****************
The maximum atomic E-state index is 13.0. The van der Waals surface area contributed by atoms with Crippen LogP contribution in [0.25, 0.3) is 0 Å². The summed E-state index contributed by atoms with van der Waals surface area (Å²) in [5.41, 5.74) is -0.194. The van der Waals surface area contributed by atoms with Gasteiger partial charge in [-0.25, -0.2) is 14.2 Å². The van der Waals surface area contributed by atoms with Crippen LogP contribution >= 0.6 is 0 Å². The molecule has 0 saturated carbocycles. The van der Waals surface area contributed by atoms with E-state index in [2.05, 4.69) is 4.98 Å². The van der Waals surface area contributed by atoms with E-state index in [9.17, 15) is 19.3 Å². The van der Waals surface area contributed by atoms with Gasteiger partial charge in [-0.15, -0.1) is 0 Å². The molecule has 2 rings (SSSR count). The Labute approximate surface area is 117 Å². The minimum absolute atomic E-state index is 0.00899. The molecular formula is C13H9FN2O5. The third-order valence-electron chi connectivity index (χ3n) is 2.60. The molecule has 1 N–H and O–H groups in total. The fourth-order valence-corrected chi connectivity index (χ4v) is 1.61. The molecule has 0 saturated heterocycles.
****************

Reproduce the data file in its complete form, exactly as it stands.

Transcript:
The maximum atomic E-state index is 13.0. The van der Waals surface area contributed by atoms with Crippen LogP contribution in [0.25, 0.3) is 0 Å². The summed E-state index contributed by atoms with van der Waals surface area (Å²) in [5.41, 5.74) is -0.194. The van der Waals surface area contributed by atoms with Gasteiger partial charge in [-0.25, -0.2) is 14.2 Å². The van der Waals surface area contributed by atoms with Crippen LogP contribution >= 0.6 is 0 Å². The molecule has 0 saturated carbocycles. The van der Waals surface area contributed by atoms with E-state index in [2.05, 4.69) is 4.98 Å². The van der Waals surface area contributed by atoms with E-state index in [9.17, 15) is 19.3 Å². The van der Waals surface area contributed by atoms with Gasteiger partial charge in [-0.15, -0.1) is 0 Å². The molecule has 2 rings (SSSR count). The Labute approximate surface area is 117 Å². The minimum absolute atomic E-state index is 0.00899. The molecular formula is C13H9FN2O5. The third-order valence-electron chi connectivity index (χ3n) is 2.60. The molecule has 1 N–H and O–H groups in total. The fourth-order valence-corrected chi connectivity index (χ4v) is 1.61. The molecule has 0 saturated heterocycles.